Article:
HHS Restricts Use of Eli Lilly’s Monoclonal Antibody Bamlanivimab Due to COVID Variant Resistance
Just four months after Eli Lilly’s COVID-19 antibody therapy, bamlanivimab, received FDA Emergency Use Authorization (EUA), HHS is restricting nationwide distribution of it due to concerns about an increase in variants of SARS-CoV-2 that are resistant to the drug.
HHS said that other monoclonal antibodies approved for use against COVID-19 won’t be affected, including Lilly’s combination antibody therapy, bamlanivimab and etesevimab, which just got its EUA last month, and Regeneron Pharmaceuticals‘ antibody cocktail, casirivimab and imdevimab (DID, March 16).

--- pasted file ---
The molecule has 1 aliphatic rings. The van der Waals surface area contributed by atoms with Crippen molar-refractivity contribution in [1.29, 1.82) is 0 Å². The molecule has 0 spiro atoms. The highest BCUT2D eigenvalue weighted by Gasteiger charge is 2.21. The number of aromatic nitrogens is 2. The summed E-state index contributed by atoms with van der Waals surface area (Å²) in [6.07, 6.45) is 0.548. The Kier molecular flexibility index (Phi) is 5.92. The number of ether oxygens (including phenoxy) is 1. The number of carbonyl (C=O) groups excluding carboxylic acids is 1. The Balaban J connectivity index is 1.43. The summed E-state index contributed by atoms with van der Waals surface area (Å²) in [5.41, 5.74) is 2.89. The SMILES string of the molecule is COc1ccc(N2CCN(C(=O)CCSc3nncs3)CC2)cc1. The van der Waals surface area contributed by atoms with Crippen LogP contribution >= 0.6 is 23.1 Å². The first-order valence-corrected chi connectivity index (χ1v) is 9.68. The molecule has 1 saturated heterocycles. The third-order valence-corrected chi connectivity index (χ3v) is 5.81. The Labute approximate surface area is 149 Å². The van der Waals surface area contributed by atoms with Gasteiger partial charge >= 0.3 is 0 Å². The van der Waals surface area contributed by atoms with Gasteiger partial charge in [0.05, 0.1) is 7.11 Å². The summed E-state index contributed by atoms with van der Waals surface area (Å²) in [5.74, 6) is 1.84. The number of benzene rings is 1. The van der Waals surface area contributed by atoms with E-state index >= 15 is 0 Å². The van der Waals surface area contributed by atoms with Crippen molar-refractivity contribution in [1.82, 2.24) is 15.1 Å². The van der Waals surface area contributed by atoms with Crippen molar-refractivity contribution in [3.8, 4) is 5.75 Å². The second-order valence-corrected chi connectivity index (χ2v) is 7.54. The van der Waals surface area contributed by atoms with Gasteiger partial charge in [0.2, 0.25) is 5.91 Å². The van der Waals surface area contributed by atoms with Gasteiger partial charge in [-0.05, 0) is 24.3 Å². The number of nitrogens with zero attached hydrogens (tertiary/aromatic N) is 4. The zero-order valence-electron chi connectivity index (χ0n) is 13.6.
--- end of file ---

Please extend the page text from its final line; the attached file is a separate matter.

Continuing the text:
The HHS announcement follows the department saying in mid-March that it would stop distributing bamlanivimab in California, Arizona and Nevada — states that were seeing multiple cases of infection with the mutated SARS-CoV2 virus — because of worries over the antibody’s ineffectiveness against variants.
In early March, Eli Lilly disclosed that the combo therapy of bamlanivimab and etesevimab reduced the risk of hospitalization and death from COVID-19 by 87 percent in a phase 3 study and was effective against emerging variant strains of the coronavirus. — Suz Redfearn